David Cameron has issued an ultimatum to the broadcasters over the TV debates, saying he will only take part in one contest featuring at least seven party leaders more than a month before the election.
Ruling out a head-to-head debate with Ed Miliband, Downing Street attacked the BBC, Sky, ITV and Channel 4, accusing them of letting talks over the debates descend into “chaos” .
There has growing anger at the way the broadcasters have handled the negotiations over the debates after they last October issued a press release demanding debates involving Mr Cameron, Mr Miliband, Nick Clegg and Nigel Farage, the Ukip leader.
The Prime Minister subsequently demanded that the Green Party was involved if Mr Farage was to be included.
The broadcasters then said that seven political parties, including Ukip, the Greens, Paid Cymru and the SNP, should be involved in two debates, with a final contest between the Conservative and Labour leaders.
Since then, the Democratic Unionist Party in Northern Ireland has demanded to be involved and has now taken legal action.
The Lib Dems were left furious at being given the same weighting as the Greens, Ukip and Plaid Cymru, while Labour was angry about debating against the SNP, which is poised to annihilate Mr Miliband’s party in Scotland.
Making a “final offer” to the broadcasters, Downing Street has now said the Prime Minister is only prepared to take part in 90-minute debate between seven party leaders before March 30, the start of the “short campaign” leading up to the May 7 vote.
In a letter to Sue Inglish, the chair of the broadcasters’ leaders’ debates committee, Craig Oliver, Mr Cameron’s director of communications, said that the behaviour of the television channels has made “progress impossible”.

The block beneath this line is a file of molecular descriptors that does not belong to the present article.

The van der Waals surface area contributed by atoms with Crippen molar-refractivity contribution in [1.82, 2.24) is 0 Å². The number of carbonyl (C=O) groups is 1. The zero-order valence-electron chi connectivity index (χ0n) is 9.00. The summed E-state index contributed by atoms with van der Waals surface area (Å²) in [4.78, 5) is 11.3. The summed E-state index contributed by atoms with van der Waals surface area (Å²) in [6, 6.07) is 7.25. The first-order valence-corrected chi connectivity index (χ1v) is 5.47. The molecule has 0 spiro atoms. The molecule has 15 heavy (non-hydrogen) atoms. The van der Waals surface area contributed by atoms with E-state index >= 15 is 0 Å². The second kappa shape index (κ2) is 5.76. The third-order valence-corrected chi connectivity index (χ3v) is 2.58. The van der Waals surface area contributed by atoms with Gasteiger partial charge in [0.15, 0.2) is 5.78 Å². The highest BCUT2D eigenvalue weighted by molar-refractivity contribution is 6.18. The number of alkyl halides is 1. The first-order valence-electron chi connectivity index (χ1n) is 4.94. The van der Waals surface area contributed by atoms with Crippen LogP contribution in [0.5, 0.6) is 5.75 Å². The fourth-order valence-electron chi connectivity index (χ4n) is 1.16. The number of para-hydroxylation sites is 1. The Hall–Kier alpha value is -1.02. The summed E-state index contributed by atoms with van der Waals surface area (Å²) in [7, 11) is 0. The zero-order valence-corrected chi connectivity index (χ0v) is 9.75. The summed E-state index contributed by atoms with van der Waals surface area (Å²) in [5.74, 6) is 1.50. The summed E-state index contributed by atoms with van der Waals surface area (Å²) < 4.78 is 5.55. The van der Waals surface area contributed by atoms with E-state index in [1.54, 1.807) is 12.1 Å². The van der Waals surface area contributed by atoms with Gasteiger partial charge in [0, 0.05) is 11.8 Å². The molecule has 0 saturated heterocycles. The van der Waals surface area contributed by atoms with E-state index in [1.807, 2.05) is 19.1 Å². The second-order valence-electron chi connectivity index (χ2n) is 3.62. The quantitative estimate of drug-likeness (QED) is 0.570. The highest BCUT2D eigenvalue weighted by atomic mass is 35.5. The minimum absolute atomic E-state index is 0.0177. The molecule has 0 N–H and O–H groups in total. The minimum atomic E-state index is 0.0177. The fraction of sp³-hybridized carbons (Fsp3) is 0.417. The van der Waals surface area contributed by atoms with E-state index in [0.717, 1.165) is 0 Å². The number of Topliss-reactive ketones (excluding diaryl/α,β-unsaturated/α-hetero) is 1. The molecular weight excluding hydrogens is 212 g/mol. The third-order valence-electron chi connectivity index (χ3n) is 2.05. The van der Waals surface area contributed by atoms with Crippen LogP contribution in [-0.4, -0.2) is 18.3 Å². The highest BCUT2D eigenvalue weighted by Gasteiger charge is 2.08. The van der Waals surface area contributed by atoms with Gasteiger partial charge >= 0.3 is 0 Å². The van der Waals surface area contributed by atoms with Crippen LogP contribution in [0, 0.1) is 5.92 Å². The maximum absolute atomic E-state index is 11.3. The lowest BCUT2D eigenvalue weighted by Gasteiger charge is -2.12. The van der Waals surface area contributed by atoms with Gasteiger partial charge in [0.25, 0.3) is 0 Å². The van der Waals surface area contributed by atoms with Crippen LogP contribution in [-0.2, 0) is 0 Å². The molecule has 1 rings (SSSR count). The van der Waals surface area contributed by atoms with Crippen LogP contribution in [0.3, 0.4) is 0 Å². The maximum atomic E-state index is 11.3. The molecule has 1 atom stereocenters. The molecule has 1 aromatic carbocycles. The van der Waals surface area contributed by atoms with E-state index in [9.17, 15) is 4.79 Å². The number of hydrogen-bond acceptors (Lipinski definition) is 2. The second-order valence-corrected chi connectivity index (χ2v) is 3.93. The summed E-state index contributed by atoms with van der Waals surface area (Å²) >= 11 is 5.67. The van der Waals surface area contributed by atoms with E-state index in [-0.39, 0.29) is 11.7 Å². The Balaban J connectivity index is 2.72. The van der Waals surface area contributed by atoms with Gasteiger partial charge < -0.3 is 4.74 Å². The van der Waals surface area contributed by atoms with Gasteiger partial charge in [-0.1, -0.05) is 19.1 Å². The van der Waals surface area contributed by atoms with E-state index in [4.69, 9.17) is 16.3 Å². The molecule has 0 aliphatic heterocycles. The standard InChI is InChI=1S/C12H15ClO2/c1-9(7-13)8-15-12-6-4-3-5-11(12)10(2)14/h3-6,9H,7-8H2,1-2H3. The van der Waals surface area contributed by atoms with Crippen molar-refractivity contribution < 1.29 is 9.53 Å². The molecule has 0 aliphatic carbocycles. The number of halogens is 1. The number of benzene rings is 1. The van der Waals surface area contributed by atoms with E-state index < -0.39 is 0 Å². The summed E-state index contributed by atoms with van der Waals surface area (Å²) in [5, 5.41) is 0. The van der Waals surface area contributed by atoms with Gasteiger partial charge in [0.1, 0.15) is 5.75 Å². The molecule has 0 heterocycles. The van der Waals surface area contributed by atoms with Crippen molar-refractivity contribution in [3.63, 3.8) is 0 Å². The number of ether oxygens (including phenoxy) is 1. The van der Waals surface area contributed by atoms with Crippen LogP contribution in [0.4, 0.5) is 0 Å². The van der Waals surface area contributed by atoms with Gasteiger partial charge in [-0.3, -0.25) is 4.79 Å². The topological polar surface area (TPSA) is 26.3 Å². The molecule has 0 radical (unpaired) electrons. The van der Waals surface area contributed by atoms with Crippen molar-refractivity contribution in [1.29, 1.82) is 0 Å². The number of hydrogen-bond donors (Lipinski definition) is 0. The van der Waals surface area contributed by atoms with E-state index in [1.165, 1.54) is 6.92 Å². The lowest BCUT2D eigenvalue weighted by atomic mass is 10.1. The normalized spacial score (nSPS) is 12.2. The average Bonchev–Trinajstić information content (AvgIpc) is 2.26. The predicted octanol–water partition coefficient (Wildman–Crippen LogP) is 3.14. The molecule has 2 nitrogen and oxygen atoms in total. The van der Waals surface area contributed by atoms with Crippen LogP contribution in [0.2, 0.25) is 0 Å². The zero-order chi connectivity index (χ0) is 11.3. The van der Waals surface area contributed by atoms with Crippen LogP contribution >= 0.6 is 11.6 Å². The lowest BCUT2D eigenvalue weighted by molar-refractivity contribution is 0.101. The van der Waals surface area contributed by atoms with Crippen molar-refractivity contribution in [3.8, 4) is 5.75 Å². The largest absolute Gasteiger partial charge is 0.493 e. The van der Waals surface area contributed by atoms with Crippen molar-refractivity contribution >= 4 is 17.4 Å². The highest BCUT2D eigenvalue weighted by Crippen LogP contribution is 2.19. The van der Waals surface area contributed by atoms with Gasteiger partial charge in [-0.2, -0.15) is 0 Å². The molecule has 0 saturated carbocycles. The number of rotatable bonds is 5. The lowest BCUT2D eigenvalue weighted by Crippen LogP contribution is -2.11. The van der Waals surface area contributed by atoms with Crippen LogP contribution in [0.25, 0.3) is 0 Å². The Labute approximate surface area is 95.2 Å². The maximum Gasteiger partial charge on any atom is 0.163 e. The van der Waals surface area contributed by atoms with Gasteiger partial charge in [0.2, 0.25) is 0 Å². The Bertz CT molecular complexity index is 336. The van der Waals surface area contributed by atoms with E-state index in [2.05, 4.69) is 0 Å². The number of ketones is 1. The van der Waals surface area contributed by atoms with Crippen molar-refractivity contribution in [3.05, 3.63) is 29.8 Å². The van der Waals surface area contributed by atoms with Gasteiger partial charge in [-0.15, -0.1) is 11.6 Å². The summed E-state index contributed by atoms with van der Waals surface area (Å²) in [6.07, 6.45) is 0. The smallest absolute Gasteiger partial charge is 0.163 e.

The letter states: “Despite the Prime Minister having been clear about his concern around holding debates in the short campaign, you did not consult us before issuing a press release last October outlining your plans for three debates during that period.
“Had you consulted us, we could have also told you that we also did not think it was appropriate to exclude the Green Party from the process.
“Despite all of this, we then entered into negotiations in good faith, during which I made the case for a more representative debates structure, including the Greens. It is fair to say that the desire to exclude the Greens was clear from all other parties present.
“Three months later – and again without consultation – you surprised us again by proposing a new seven-party structure, this time not only inviting the Greens, but Plaid Cymru and the SNP as well. Again, this was a flawed proposal – that has resulted in the DUP initiating what appears to be legitimate legal action.
“Since this proposal has been suggested, there has been chaos. In recent weeks, you have avoided letting the parties sit in a room to hammer out proposals, making progress impossible.”
The letter adds: “This is our final offer, and to be clear, given the fact this has been a deeply unsatisfactory process and we are within a month of the short campaign, the Prime Minister will not be participating in more than one debate.”
The intervention will come as a major blow to the broadcasters and significantly reduces the chances of any debates taking place.
Mr Miliband on Wednesday attempted to call the Prime Minister’s bluff, saying that a head-to-head debate earlier in the campaign would be “fine by me”.
“I will do it anytime, any place, anywhere,” he said in recorded comments before the Downing Street letter was sent.
Labour sources have accused the Tories of doing everything they can behind the scenes to “scupper the negotiations and sink the debates”.
During Prime Minister’s Questions yesterday, Labour backbenchers accused Mr Cameron of being “frit”, – Margaret Thatcher’s famous description of Labour MPs she thought were frightened of an election.
Mr Cameron accused Mr Miliband of failing to talk about the economy, jobs, growth or living standards.